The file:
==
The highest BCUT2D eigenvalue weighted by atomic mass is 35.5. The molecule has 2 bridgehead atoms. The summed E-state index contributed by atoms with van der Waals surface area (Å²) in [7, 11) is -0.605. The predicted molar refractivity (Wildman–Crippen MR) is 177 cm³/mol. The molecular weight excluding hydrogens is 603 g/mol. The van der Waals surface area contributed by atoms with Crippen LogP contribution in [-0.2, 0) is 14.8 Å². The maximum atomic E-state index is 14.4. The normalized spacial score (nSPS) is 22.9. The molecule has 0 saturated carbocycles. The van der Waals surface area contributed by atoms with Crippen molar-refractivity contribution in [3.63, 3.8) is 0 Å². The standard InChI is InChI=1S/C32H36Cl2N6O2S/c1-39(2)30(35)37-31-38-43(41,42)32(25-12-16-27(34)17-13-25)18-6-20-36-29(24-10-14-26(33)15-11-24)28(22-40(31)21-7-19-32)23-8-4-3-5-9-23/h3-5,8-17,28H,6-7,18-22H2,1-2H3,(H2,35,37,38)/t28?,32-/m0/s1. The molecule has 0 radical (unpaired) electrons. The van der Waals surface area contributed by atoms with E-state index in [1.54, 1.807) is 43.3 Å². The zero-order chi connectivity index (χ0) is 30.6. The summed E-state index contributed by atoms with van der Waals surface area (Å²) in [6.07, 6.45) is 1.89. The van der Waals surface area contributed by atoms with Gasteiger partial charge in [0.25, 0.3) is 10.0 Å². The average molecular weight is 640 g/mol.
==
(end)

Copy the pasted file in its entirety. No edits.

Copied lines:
The highest BCUT2D eigenvalue weighted by atomic mass is 35.5. The molecule has 2 bridgehead atoms. The summed E-state index contributed by atoms with van der Waals surface area (Å²) in [7, 11) is -0.605. The predicted molar refractivity (Wildman–Crippen MR) is 177 cm³/mol. The molecular weight excluding hydrogens is 603 g/mol. The van der Waals surface area contributed by atoms with Crippen LogP contribution in [-0.2, 0) is 14.8 Å². The maximum atomic E-state index is 14.4. The normalized spacial score (nSPS) is 22.9. The molecule has 0 saturated carbocycles. The van der Waals surface area contributed by atoms with Crippen molar-refractivity contribution in [3.63, 3.8) is 0 Å². The standard InChI is InChI=1S/C32H36Cl2N6O2S/c1-39(2)30(35)37-31-38-43(41,42)32(25-12-16-27(34)17-13-25)18-6-20-36-29(24-10-14-26(33)15-11-24)28(22-40(31)21-7-19-32)23-8-4-3-5-9-23/h3-5,8-17,28H,6-7,18-22H2,1-2H3,(H2,35,37,38)/t28?,32-/m0/s1. The molecule has 0 radical (unpaired) electrons. The van der Waals surface area contributed by atoms with E-state index in [1.54, 1.807) is 43.3 Å². The zero-order chi connectivity index (χ0) is 30.6. The summed E-state index contributed by atoms with van der Waals surface area (Å²) in [6.07, 6.45) is 1.89. The van der Waals surface area contributed by atoms with Gasteiger partial charge in [0.25, 0.3) is 10.0 Å². The average molecular weight is 640 g/mol.